remco avonpool Might have to ditch his rainbow jersey for a different colored mail UAE Tour Stage Threebut the world champion seems to do nothing about losing.
Even though the music of the local marching band atop Jebel Jais almost drowned out his words in his first press conference as UAE tour leader, the bright red jersey he just won still looks like this red He wore it all the way to Madrid at last year’s Vuelta a Espana.
Despite his ascent to the GC lead, Evenepoel’s ascent up the endless slopes of Jebel Jais didn’t quite go according to plan as teammates Pieter Serry and Louis Vervaeke were punctured before they were about to pick up the pace of the peloton to attempt a turnaround Break away from Einer Rubio (Movistar) in the later stages.
But despite the setback, Evenepoel put his rare sprint talents to good use at the top of Jebel Jais, finishing second behind Rubio, opening a one-second gap in the chasing peloton and finishing in the overall among the best.
Now wearing the leader’s red jersey, but with the rainbow stripes still prominent on the cap and sneakers, Evenepoel is aware his sprint isn’t something he practices regularly, but proved to be handy in Wednesday’s unlikely summit setting.
“I’m not that explosive, but every year I get stronger and more explosive, and today came out,” Evenepoel said. “Even in some team camps, I can beat some fast fighters in the sprint, so it’s not like I’m slow. Of course, that’s not my main goal, and of course it’s not my strong suit, but to have a good The sprint felt good.”
Evenepoel said at the UAE Tour his aim was to be on the podium, but the bar has clearly been raised now. A change of leadership is unlikely in the three-day sprint leading up to Sunday’s summit finale. Of course, the most important sprint for Evenepoel was Jebel Jais.
“Of course, it’s a climb that suits me, it’s actually like a time trial, always high power,” he admitted. “I was surprised by my dominance in the sprint, which showed that I can still take a strong step in the final meters of the race.
“I was thinking maybe a little earlier, but I knew there was a headwind for the last 400 to 500 meters, so I had to be smart and wait for the last punch. That strategy paid off today.”
After winning Monday’s small group sprint and Tuesday’s TTT with Tim Merlier, Evenepoel came close to a Soudal-QuickStep hat-trick, with stabs by Serry and Vervaeke not helping his cause.
“But I think the winner is well deserved, because it’s not easy to get away from this climb,” Evenepoel said. “So hats off to him. I just now heard it’s his birthday, so I’m going to buy a cake at his table tonight.”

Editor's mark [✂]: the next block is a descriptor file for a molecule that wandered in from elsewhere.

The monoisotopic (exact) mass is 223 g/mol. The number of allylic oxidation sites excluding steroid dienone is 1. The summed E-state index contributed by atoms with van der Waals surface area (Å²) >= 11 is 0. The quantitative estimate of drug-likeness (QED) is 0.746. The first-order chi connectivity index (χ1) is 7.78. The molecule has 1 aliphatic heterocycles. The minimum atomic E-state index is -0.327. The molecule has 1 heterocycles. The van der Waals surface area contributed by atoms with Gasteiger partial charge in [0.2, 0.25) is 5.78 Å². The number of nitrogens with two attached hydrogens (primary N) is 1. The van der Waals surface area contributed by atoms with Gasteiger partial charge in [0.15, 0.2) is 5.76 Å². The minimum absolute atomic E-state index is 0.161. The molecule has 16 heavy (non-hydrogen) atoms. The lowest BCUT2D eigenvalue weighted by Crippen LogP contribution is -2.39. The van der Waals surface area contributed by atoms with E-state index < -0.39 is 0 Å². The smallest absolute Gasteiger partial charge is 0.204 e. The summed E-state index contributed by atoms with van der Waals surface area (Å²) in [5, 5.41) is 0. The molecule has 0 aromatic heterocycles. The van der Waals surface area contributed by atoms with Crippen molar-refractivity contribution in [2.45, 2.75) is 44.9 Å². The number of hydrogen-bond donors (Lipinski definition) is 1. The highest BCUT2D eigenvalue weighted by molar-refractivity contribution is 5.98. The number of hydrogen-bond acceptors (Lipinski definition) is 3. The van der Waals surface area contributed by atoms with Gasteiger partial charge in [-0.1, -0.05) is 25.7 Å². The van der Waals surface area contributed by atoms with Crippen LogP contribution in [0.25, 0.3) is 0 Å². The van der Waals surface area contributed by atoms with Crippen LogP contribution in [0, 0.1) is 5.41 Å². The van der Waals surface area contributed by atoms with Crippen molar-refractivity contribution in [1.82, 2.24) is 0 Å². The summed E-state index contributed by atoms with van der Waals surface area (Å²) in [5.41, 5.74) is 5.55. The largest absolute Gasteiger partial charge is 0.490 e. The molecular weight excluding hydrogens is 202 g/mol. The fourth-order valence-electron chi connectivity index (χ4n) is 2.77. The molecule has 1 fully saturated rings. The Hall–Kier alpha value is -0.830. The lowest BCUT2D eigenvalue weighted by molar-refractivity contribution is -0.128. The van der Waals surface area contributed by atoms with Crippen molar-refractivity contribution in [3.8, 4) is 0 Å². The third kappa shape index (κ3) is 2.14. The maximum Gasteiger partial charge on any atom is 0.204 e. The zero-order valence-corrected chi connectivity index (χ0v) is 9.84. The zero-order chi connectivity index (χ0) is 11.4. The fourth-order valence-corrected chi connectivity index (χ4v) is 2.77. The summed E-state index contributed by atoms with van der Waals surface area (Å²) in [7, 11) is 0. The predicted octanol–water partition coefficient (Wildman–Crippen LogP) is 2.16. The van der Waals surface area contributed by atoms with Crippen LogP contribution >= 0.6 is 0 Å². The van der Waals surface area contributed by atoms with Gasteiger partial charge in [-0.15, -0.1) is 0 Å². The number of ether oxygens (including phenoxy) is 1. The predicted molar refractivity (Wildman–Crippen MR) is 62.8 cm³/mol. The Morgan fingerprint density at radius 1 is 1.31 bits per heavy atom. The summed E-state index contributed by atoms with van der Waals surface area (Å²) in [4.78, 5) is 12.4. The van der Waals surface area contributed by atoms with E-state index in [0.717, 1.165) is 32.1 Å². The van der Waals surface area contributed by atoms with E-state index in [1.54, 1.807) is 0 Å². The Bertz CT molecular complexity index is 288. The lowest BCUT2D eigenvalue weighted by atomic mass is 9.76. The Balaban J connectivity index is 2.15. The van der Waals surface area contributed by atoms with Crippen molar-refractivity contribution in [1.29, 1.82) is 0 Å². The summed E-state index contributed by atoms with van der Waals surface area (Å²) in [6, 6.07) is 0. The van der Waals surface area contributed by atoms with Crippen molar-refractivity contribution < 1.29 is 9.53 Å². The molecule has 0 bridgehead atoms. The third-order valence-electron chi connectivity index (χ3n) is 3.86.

After overestimating his strength on the Alto Colorado uphill at the Vuelta a San Juan in January, Evenepoel said he had learned from his mistakes. “The big lesson for Argentina is to wait for the last few hundred meters and focus on the last attack,” he said. “I think it worked out really well today, I’ve been calm, I didn’t do anything stupid.”
Evenepoel didn’t rely too much on a pre-planned strategy, but had to rely on his instincts on Stage 3 after his power meter had been out of order all day, which might explain why he was on the climb. A more cautious approach.
“It’s all about feel, which proves I don’t always look at my power meter,” Evenepoel joked. “Maybe I should just throw it away and save a few grams that way too.”
Even though Sunday’s final was nominally tougher than Jebel Jais’, Evenepoel said he had learned some encouraging lessons from Stage 3.
“Jebel Hafeet is a different climb, it’s a bit steeper, so the effort will be a little shorter, and that all means we’re going to push it harder,” said Evenepoel, who also noted that he was on a much shorter climb than Jebel Hafeet. Baja’s sprint speed is fast and currently ranks third with a total score of 11 seconds.
“He’s a quick finisher, so having him behind is a good sign,” Evenepoel said. “So that means on Sunday I can also focus on the last 400 meters of the climb, which has a short descent and a sharp turn.
“But of course, if they go, I’ll have to follow them, and a seven-second advantage on GC isn’t much.”
However, despite his confidence, Evenepoel showed no sign of complacency with his opponent over the remaining four stages of the race. The UAE Tour wasn’t even halfway through, and Monday’s echelon race made it clear just how quickly Apple Cars can get thrown off if there’s a slight wind on such exposed terrain.
Also, there is always the risk of a crash, as Evenepoel knew all too well when he raced in the UAE in 2019, when he crashed and was abandoned on Stage 4. Evenepoel might win, but the game is far from over.
“I think Bilbao are a little bit better than Plap on the steeper climbs, but of course we’ll never forget Adam Yates (Emirates),” Evenepoel pointed out.
“Don’t forget to be in Jebel Hafeet [in 2020] Yates won by over 1 minute over Tadej Pogacar, so if he’s in a good mood today, he can try to break the game.
“But maybe the UAE will focus more on the stage win that day, you never know. Anyway, it’s better to be ahead than behind like I am now, but I hope all the good GC guys will be there on Sunday. I just want Needed to trust myself and my legs.”